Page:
What most women’s rights advocates (scholars and activists) gained during the decades that preceded the Arab Spring were also ‘Islamic’ gains: women’s rights advocates in the region fought to improve, and not replace, Sharia (Islamic) laws and they targeted patriarchy not Islam
With respect to the second paradox, on the one hand, the political Islamisation of the region is a fact (with the adjectives ‘moderate’ and ‘Salafist’ added to reflect the different doses of Islamisation); yet, what most women’s rights advocates (scholars and activists) gained during the decades that preceded the Arab Spring were also ‘Islamic’ gains: women’s rights advocates in the region fought to improve, and not replace, Sharia (Islamic) laws and they targeted patriarchy not Islam. Moreover, many secular and Islamic feminists (scholars and activists) worked together, showing that Islam had never been a problem so far as women’s rights advocates in the region are concerned.
The Maghreb Is Different from North Africa and the Middle East
One of the major revelations of the Arab Spring is that in matters of women’s rights, the Maghreb is different from the Mashreq (the Middle East). An important indicator of this is that in the post-Arab Spring period, more women were elected/appointed in the Parliament in the Maghreb than in the Middle East. The main reason for this may be formulated in the following terms. As a social movement, the women’s rights movement ‘functions’ in the male-dominated public space and, hence, is bound to either clash or interact with three powerful sources of authority in this space: politics, economy and religion. In Egypt and other Middle Eastern countries such as Yemen or Kuwait, women’s issues have never been positioned as a crucial player in the political games of the public sphere. By contrast, in the Maghreb, especially Tunisia and Morocco, they are. Ever since their independence, the countries of the Maghreb have ‘used’ women’s rights as part of the State’s socio-political dynamics, as a means of modernisation. In post-Arab Spring Tunisia, the relatively high number of women in the Parliament was partly made possible by the 1956 Personal Status Code which protects women’s rights. Indeed, this Code was heavily instrumentalised by women’s NGOs in the recent political campaigns as a shield against extremism and a guarantee of women’s rights.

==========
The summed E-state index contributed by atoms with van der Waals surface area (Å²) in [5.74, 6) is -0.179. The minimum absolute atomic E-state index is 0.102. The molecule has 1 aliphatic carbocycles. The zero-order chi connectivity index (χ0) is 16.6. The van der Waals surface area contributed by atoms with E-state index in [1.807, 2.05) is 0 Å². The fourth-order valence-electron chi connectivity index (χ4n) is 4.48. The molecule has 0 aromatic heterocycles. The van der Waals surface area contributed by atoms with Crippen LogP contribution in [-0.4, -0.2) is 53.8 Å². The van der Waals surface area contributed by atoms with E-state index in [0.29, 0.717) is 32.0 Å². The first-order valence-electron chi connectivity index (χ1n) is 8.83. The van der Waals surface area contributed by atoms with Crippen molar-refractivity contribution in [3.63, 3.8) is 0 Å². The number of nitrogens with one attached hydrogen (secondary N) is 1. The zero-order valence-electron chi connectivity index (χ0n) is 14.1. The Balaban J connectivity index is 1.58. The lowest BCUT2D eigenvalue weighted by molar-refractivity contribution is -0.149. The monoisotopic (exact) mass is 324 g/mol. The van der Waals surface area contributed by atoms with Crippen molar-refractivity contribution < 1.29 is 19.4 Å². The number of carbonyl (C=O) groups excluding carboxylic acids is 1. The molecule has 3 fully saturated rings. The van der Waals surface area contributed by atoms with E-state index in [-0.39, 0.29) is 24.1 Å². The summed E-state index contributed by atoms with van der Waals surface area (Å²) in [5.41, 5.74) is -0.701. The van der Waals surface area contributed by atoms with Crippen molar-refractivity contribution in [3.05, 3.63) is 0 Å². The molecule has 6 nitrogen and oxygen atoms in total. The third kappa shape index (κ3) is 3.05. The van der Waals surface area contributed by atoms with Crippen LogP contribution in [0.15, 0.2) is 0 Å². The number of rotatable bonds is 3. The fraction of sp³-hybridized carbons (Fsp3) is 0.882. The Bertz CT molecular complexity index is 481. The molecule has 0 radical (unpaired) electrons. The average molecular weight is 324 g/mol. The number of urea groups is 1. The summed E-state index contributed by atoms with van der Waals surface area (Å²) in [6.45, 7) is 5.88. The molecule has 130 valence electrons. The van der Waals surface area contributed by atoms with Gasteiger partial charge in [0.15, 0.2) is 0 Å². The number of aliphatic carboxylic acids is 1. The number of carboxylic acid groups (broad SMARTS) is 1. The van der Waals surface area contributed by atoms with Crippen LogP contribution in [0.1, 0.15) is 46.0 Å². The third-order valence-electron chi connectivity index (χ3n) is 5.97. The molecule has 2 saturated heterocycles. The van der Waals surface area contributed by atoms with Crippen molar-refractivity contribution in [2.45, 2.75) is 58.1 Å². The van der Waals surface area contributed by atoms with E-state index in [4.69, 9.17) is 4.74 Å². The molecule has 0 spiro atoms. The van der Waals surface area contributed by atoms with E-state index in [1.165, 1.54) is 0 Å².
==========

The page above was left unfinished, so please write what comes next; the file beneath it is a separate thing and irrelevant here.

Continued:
In Morocco, more women had access to the Parliament due to the success of the One Million Signatures to reform the Mudawwana (Family Law) in the early nineties, after which women’s issues became part and parcel of the ideological wars that opposed secularists to Islamists. The fact that the King is the highest political and religious authority and that the interests of the monarchy coincided with those of women in the face of rampant Islamism, facilitated the strategising between the two and led to various reforms that somehow saved Morocco during the Arab Spring uprisings.
What we are witnessing is a deconstruction of Islam where the aim is not so much a secularisation of society but an ‘autonomisation’ of politics from religion, and of religion from politics. Again women’s rights in the region are crucial to the striking of this very balance
Another characterising feature of the post-Arab Spring uprisings is the dramatic shift of strategies on the part of women’s rights movements. Five such shifts may be singled out: